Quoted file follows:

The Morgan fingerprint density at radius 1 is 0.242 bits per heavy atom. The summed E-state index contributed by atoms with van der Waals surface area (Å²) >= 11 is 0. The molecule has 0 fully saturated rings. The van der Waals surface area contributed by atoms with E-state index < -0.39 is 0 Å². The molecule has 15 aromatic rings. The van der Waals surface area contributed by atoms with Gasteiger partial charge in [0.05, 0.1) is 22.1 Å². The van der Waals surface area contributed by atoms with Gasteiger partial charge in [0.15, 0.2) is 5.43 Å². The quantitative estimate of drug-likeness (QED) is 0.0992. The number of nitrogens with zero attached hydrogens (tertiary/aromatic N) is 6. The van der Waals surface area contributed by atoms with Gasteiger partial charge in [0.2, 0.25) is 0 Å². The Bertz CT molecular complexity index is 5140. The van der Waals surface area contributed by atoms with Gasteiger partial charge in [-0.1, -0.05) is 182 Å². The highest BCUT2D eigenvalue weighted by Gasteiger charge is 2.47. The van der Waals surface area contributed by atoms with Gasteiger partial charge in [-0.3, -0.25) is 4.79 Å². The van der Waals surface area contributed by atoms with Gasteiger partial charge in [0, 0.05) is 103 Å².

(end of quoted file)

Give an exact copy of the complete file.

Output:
The Morgan fingerprint density at radius 1 is 0.242 bits per heavy atom. The summed E-state index contributed by atoms with van der Waals surface area (Å²) >= 11 is 0. The molecule has 0 fully saturated rings. The van der Waals surface area contributed by atoms with E-state index < -0.39 is 0 Å². The molecule has 15 aromatic rings. The van der Waals surface area contributed by atoms with Gasteiger partial charge in [0.05, 0.1) is 22.1 Å². The van der Waals surface area contributed by atoms with Gasteiger partial charge in [0.15, 0.2) is 5.43 Å². The quantitative estimate of drug-likeness (QED) is 0.0992. The number of nitrogens with zero attached hydrogens (tertiary/aromatic N) is 6. The van der Waals surface area contributed by atoms with Gasteiger partial charge in [0.2, 0.25) is 0 Å². The Bertz CT molecular complexity index is 5140. The van der Waals surface area contributed by atoms with Gasteiger partial charge in [-0.1, -0.05) is 182 Å². The highest BCUT2D eigenvalue weighted by Gasteiger charge is 2.47. The van der Waals surface area contributed by atoms with Gasteiger partial charge in [-0.3, -0.25) is 4.79 Å². The van der Waals surface area contributed by atoms with Gasteiger partial charge in [0, 0.05) is 103 Å².